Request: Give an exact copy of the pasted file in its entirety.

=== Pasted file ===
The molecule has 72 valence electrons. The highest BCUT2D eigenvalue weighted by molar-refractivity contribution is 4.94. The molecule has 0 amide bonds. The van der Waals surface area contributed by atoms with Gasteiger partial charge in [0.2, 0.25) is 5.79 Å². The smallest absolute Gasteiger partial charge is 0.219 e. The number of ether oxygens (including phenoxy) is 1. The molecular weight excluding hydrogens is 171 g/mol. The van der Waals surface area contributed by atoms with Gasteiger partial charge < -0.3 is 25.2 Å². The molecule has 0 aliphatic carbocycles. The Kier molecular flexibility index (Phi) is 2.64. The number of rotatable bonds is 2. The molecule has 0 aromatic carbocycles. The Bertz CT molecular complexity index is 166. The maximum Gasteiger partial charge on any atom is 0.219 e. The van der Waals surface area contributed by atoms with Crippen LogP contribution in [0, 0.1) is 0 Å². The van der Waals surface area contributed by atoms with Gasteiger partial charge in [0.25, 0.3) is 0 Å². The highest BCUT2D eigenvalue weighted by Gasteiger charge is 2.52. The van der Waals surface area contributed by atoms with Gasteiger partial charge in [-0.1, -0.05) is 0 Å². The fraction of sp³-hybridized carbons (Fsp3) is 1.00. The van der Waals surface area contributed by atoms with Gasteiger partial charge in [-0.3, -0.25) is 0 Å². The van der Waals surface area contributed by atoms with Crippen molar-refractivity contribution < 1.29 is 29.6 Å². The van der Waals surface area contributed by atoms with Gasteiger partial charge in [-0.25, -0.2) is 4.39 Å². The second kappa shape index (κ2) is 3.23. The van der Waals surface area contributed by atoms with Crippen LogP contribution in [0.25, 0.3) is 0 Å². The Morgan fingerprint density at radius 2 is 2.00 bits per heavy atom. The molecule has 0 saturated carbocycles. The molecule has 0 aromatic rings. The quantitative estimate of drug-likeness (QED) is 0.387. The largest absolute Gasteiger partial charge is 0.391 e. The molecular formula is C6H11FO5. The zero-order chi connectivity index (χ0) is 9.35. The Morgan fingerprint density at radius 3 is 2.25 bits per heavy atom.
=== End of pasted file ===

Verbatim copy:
The molecule has 72 valence electrons. The highest BCUT2D eigenvalue weighted by molar-refractivity contribution is 4.94. The molecule has 0 amide bonds. The van der Waals surface area contributed by atoms with Gasteiger partial charge in [0.2, 0.25) is 5.79 Å². The smallest absolute Gasteiger partial charge is 0.219 e. The number of ether oxygens (including phenoxy) is 1. The molecular weight excluding hydrogens is 171 g/mol. The van der Waals surface area contributed by atoms with Gasteiger partial charge < -0.3 is 25.2 Å². The molecule has 0 aliphatic carbocycles. The Kier molecular flexibility index (Phi) is 2.64. The number of rotatable bonds is 2. The molecule has 0 aromatic carbocycles. The Bertz CT molecular complexity index is 166. The maximum Gasteiger partial charge on any atom is 0.219 e. The van der Waals surface area contributed by atoms with Crippen LogP contribution in [0, 0.1) is 0 Å². The van der Waals surface area contributed by atoms with Gasteiger partial charge in [0.25, 0.3) is 0 Å². The highest BCUT2D eigenvalue weighted by Gasteiger charge is 2.52. The van der Waals surface area contributed by atoms with Gasteiger partial charge in [-0.1, -0.05) is 0 Å². The fraction of sp³-hybridized carbons (Fsp3) is 1.00. The van der Waals surface area contributed by atoms with Gasteiger partial charge in [-0.3, -0.25) is 0 Å². The van der Waals surface area contributed by atoms with Crippen molar-refractivity contribution < 1.29 is 29.6 Å². The van der Waals surface area contributed by atoms with Gasteiger partial charge in [-0.25, -0.2) is 4.39 Å². The second kappa shape index (κ2) is 3.23. The van der Waals surface area contributed by atoms with Crippen LogP contribution in [0.25, 0.3) is 0 Å². The Morgan fingerprint density at radius 2 is 2.00 bits per heavy atom. The molecule has 0 saturated carbocycles. The molecule has 0 aromatic rings. The quantitative estimate of drug-likeness (QED) is 0.387. The largest absolute Gasteiger partial charge is 0.391 e. The molecular formula is C6H11FO5. The zero-order chi connectivity index (χ0) is 9.35. The Morgan fingerprint density at radius 3 is 2.25 bits per heavy atom.